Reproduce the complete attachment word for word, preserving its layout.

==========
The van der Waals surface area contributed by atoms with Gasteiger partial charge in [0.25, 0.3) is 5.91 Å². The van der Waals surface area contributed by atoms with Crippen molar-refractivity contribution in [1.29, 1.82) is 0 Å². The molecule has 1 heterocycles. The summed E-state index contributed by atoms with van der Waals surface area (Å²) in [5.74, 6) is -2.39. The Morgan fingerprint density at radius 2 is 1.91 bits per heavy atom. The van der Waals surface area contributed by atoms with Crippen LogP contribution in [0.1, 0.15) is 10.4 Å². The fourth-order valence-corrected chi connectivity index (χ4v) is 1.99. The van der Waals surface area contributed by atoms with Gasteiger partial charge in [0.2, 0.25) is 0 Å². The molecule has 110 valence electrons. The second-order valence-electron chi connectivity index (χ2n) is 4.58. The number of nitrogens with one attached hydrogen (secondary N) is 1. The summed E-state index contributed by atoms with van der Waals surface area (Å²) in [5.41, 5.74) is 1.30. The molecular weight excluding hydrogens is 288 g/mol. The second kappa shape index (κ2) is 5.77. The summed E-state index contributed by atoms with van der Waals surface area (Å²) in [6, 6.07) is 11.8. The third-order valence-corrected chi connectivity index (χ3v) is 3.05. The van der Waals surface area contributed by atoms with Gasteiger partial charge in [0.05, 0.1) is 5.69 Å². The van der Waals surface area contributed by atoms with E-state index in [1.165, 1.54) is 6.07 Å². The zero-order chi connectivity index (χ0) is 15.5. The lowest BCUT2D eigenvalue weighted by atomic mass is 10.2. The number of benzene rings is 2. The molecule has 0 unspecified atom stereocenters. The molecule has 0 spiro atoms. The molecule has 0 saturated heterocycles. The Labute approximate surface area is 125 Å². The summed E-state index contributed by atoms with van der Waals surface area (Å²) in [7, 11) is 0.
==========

The van der Waals surface area contributed by atoms with Gasteiger partial charge in [0.25, 0.3) is 5.91 Å². The van der Waals surface area contributed by atoms with Crippen molar-refractivity contribution in [1.29, 1.82) is 0 Å². The molecule has 1 heterocycles. The summed E-state index contributed by atoms with van der Waals surface area (Å²) in [5.74, 6) is -2.39. The Morgan fingerprint density at radius 2 is 1.91 bits per heavy atom. The van der Waals surface area contributed by atoms with Crippen LogP contribution in [0.1, 0.15) is 10.4 Å². The fourth-order valence-corrected chi connectivity index (χ4v) is 1.99. The van der Waals surface area contributed by atoms with Gasteiger partial charge in [0.2, 0.25) is 0 Å². The molecule has 110 valence electrons. The second-order valence-electron chi connectivity index (χ2n) is 4.58. The number of nitrogens with one attached hydrogen (secondary N) is 1. The summed E-state index contributed by atoms with van der Waals surface area (Å²) in [5.41, 5.74) is 1.30. The molecular weight excluding hydrogens is 288 g/mol. The second kappa shape index (κ2) is 5.77. The summed E-state index contributed by atoms with van der Waals surface area (Å²) in [6, 6.07) is 11.8. The third-order valence-corrected chi connectivity index (χ3v) is 3.05. The van der Waals surface area contributed by atoms with Gasteiger partial charge in [0.05, 0.1) is 5.69 Å². The van der Waals surface area contributed by atoms with E-state index in [1.165, 1.54) is 6.07 Å². The zero-order chi connectivity index (χ0) is 15.5. The lowest BCUT2D eigenvalue weighted by atomic mass is 10.2. The number of benzene rings is 2. The molecule has 0 unspecified atom stereocenters. The molecule has 0 spiro atoms. The molecule has 0 saturated heterocycles. The Labute approximate surface area is 125 Å². The summed E-state index contributed by atoms with van der Waals surface area (Å²) in [7, 11) is 0.